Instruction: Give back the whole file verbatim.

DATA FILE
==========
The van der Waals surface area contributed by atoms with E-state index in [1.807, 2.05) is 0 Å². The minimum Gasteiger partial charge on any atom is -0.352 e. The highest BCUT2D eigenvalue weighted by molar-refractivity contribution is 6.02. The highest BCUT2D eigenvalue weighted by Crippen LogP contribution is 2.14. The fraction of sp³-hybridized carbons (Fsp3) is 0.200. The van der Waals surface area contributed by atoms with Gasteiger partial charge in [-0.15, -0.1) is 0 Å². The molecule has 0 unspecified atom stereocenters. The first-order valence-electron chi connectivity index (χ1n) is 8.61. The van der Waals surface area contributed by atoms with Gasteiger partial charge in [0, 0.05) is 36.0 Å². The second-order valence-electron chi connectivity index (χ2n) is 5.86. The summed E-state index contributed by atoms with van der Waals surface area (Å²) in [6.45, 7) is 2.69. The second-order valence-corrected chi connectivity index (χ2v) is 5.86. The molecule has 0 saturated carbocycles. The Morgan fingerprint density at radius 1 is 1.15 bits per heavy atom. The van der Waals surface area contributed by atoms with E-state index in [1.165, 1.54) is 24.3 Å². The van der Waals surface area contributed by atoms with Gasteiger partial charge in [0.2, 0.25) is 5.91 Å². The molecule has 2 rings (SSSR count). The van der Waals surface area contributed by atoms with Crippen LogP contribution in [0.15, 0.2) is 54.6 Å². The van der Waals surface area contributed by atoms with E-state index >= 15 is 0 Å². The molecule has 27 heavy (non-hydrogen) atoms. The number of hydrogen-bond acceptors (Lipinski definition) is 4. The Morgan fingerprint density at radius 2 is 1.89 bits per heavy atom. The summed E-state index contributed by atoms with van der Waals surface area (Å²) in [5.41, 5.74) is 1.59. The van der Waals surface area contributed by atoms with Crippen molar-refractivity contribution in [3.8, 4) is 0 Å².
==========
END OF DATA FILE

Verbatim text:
The van der Waals surface area contributed by atoms with E-state index in [1.807, 2.05) is 0 Å². The minimum Gasteiger partial charge on any atom is -0.352 e. The highest BCUT2D eigenvalue weighted by molar-refractivity contribution is 6.02. The highest BCUT2D eigenvalue weighted by Crippen LogP contribution is 2.14. The fraction of sp³-hybridized carbons (Fsp3) is 0.200. The van der Waals surface area contributed by atoms with Gasteiger partial charge in [-0.15, -0.1) is 0 Å². The molecule has 0 unspecified atom stereocenters. The first-order valence-electron chi connectivity index (χ1n) is 8.61. The van der Waals surface area contributed by atoms with Gasteiger partial charge in [0, 0.05) is 36.0 Å². The second-order valence-electron chi connectivity index (χ2n) is 5.86. The summed E-state index contributed by atoms with van der Waals surface area (Å²) in [6.45, 7) is 2.69. The second-order valence-corrected chi connectivity index (χ2v) is 5.86. The molecule has 0 saturated carbocycles. The Morgan fingerprint density at radius 1 is 1.15 bits per heavy atom. The van der Waals surface area contributed by atoms with E-state index in [1.165, 1.54) is 24.3 Å². The van der Waals surface area contributed by atoms with Gasteiger partial charge in [0.2, 0.25) is 5.91 Å². The molecule has 2 rings (SSSR count). The van der Waals surface area contributed by atoms with Crippen LogP contribution in [0.15, 0.2) is 54.6 Å². The van der Waals surface area contributed by atoms with E-state index >= 15 is 0 Å². The molecule has 27 heavy (non-hydrogen) atoms. The number of hydrogen-bond acceptors (Lipinski definition) is 4. The Morgan fingerprint density at radius 2 is 1.89 bits per heavy atom. The summed E-state index contributed by atoms with van der Waals surface area (Å²) in [5.41, 5.74) is 1.59. The van der Waals surface area contributed by atoms with Crippen molar-refractivity contribution in [3.8, 4) is 0 Å².